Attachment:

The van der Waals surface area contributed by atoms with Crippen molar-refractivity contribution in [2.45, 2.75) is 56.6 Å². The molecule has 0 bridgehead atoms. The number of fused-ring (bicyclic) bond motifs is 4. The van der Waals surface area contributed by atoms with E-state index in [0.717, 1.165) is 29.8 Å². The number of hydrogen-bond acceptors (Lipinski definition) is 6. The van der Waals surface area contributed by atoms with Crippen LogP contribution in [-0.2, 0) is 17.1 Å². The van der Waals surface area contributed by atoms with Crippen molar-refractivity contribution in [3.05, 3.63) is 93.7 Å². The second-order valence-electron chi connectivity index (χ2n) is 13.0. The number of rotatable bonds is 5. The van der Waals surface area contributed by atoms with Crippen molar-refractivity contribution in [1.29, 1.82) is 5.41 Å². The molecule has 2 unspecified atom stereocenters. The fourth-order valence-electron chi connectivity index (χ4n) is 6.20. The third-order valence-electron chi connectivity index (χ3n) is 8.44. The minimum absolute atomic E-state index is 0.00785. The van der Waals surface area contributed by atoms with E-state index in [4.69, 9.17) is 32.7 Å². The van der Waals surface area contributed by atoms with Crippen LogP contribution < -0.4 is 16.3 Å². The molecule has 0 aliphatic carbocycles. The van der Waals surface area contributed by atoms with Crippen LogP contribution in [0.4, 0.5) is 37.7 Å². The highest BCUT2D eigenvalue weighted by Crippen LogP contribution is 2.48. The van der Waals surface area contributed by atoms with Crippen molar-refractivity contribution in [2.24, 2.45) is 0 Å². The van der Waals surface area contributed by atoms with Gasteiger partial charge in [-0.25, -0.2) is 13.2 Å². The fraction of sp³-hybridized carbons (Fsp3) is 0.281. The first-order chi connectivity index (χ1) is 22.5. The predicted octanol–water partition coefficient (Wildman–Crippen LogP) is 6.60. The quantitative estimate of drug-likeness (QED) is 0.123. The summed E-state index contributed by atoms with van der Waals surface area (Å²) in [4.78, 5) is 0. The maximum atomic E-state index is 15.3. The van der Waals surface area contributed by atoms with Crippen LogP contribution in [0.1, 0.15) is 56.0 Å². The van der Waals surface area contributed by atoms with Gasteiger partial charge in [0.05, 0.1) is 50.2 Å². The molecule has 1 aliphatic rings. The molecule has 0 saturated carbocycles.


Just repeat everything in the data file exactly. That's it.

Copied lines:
The van der Waals surface area contributed by atoms with Crippen molar-refractivity contribution in [2.45, 2.75) is 56.6 Å². The molecule has 0 bridgehead atoms. The number of fused-ring (bicyclic) bond motifs is 4. The van der Waals surface area contributed by atoms with E-state index in [0.717, 1.165) is 29.8 Å². The number of hydrogen-bond acceptors (Lipinski definition) is 6. The van der Waals surface area contributed by atoms with Crippen LogP contribution in [-0.2, 0) is 17.1 Å². The van der Waals surface area contributed by atoms with Crippen molar-refractivity contribution in [3.05, 3.63) is 93.7 Å². The second-order valence-electron chi connectivity index (χ2n) is 13.0. The number of rotatable bonds is 5. The van der Waals surface area contributed by atoms with Crippen molar-refractivity contribution in [1.29, 1.82) is 5.41 Å². The molecule has 2 unspecified atom stereocenters. The fourth-order valence-electron chi connectivity index (χ4n) is 6.20. The third-order valence-electron chi connectivity index (χ3n) is 8.44. The minimum absolute atomic E-state index is 0.00785. The van der Waals surface area contributed by atoms with E-state index in [4.69, 9.17) is 32.7 Å². The van der Waals surface area contributed by atoms with Crippen LogP contribution < -0.4 is 16.3 Å². The molecule has 0 aliphatic carbocycles. The van der Waals surface area contributed by atoms with Crippen LogP contribution in [0.4, 0.5) is 37.7 Å². The highest BCUT2D eigenvalue weighted by Crippen LogP contribution is 2.48. The van der Waals surface area contributed by atoms with Crippen molar-refractivity contribution in [2.24, 2.45) is 0 Å². The van der Waals surface area contributed by atoms with Gasteiger partial charge in [-0.25, -0.2) is 13.2 Å². The fraction of sp³-hybridized carbons (Fsp3) is 0.281. The first-order chi connectivity index (χ1) is 22.5. The predicted octanol–water partition coefficient (Wildman–Crippen LogP) is 6.60. The quantitative estimate of drug-likeness (QED) is 0.123. The summed E-state index contributed by atoms with van der Waals surface area (Å²) in [4.78, 5) is 0. The maximum atomic E-state index is 15.3. The van der Waals surface area contributed by atoms with Crippen LogP contribution in [0.1, 0.15) is 56.0 Å². The van der Waals surface area contributed by atoms with Gasteiger partial charge in [0.05, 0.1) is 50.2 Å². The molecule has 1 aliphatic rings. The molecule has 0 saturated carbocycles.